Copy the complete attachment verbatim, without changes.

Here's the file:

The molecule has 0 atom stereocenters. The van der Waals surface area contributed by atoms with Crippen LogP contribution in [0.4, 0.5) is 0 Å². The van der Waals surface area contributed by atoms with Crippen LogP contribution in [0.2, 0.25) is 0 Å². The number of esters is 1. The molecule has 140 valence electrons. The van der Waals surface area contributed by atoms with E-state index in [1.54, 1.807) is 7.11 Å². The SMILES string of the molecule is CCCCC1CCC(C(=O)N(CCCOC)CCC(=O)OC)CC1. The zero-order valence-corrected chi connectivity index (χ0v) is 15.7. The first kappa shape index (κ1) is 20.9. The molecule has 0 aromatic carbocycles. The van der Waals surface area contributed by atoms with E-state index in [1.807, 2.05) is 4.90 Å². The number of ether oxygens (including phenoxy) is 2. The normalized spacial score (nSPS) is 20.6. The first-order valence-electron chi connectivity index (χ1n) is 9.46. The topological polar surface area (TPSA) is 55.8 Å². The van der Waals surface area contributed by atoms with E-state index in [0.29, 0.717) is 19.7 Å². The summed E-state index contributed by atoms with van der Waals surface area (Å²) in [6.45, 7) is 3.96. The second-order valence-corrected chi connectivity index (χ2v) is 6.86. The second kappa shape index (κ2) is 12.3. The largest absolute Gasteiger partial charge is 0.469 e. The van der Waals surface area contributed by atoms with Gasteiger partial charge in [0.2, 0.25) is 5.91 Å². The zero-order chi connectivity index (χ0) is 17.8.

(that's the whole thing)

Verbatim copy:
The molecule has 0 atom stereocenters. The van der Waals surface area contributed by atoms with Crippen LogP contribution in [0.4, 0.5) is 0 Å². The van der Waals surface area contributed by atoms with Crippen LogP contribution in [0.2, 0.25) is 0 Å². The number of esters is 1. The molecule has 140 valence electrons. The van der Waals surface area contributed by atoms with E-state index in [1.54, 1.807) is 7.11 Å². The SMILES string of the molecule is CCCCC1CCC(C(=O)N(CCCOC)CCC(=O)OC)CC1. The zero-order valence-corrected chi connectivity index (χ0v) is 15.7. The first kappa shape index (κ1) is 20.9. The molecule has 0 aromatic carbocycles. The van der Waals surface area contributed by atoms with E-state index in [1.807, 2.05) is 4.90 Å². The number of ether oxygens (including phenoxy) is 2. The normalized spacial score (nSPS) is 20.6. The first-order valence-electron chi connectivity index (χ1n) is 9.46. The topological polar surface area (TPSA) is 55.8 Å². The van der Waals surface area contributed by atoms with E-state index in [0.29, 0.717) is 19.7 Å². The summed E-state index contributed by atoms with van der Waals surface area (Å²) in [6.45, 7) is 3.96. The second-order valence-corrected chi connectivity index (χ2v) is 6.86. The second kappa shape index (κ2) is 12.3. The largest absolute Gasteiger partial charge is 0.469 e. The van der Waals surface area contributed by atoms with Gasteiger partial charge in [0.2, 0.25) is 5.91 Å². The zero-order chi connectivity index (χ0) is 17.8.